At the same time, Mennonite congregations were having a bit of a pastoral crisis. They couldn’t find leaders for all their congregations, especially the rural ones. We have many more rural churches than pastors willing to work in those areas. So many congregations–like Cornerstone Fellowship at Mill Run (notice how they’ve dropped Mennonite from their name, but still have the MC USA icon in their tab)–turned to pastors who didn’t have the Anabaptist legacy–like Jeff Jones. And while Jones finds our quilts quaint and our food delicious (I don’t fault him for that, those are both objective statements), he’s wedded to the “my way or the highway” ideology of the American Evangelical tradition. He doesn’t have a dog in the MC USA fight, he has a dogsled in the delusional ideology of Keeping America a Christian Nation.

Congregations are, in most cases, only as crazy as their pastors. My congregation is not crazy–they’re just affable enough to like having me around, doing Kingdom crazy things and being a bull-hearted idealist. In the many congregations, the opposite is the case. Pastors are pushing moderate congregations toward the tempting us-or-them mentality of American Evangelicalism. As more Mennonite churches give in to this temptation, of being always and forever right so help the rest of us God, our conflict has reached breaking point. Disagreement–hot-headed, get-out-of-my-face polarity–is in fashion. For example, Congress. (Congress, too, is caught in the misguided Evangelical mentality of “no compromise in the kingdom.”)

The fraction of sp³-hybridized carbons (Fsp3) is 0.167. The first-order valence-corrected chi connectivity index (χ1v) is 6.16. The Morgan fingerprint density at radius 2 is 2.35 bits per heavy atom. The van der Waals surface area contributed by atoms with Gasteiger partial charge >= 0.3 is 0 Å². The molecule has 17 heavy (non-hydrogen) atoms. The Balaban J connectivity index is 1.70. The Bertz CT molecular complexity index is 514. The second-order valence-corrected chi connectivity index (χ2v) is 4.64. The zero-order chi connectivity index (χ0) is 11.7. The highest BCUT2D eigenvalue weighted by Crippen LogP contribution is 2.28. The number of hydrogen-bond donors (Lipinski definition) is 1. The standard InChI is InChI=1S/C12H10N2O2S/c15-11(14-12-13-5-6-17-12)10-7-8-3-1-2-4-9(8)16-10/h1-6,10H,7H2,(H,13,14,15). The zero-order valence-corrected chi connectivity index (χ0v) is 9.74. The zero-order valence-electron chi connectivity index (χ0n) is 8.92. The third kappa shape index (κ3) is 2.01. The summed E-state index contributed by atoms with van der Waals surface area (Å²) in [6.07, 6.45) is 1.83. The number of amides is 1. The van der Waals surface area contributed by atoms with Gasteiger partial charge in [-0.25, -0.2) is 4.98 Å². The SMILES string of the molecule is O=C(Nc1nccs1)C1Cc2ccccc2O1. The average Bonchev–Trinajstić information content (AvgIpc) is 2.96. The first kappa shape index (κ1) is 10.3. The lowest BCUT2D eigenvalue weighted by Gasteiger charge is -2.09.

I’m not as pessimistic as my gut-reaction to The Atlantic’s article. There’s a lot of hope. There’s many small, daily gestures of inclusion, not only to LGBTQ people, but to young people, to the emergent church. to new immigrants, to people of color–and to disillusioned postmodern theologians, like myself.

I’m not a pessimist. I’m just tired of being in the headlines for all the wrong reasons. My second thought, after “we’re dead,” was “my dear Mennonite friends, I need you all to immediately audition for American Idol.” Can we make it our commitment, this year, to be in the headlines for important things, like singing and getting slapped by J. Lo, instead of silly things, like arguing about how much sin is too much sin? What the church needs is more young Latino artists expressing joy, and less old white men stewing in their own commitment to hate everybody who’s different. Can we do more of that, please?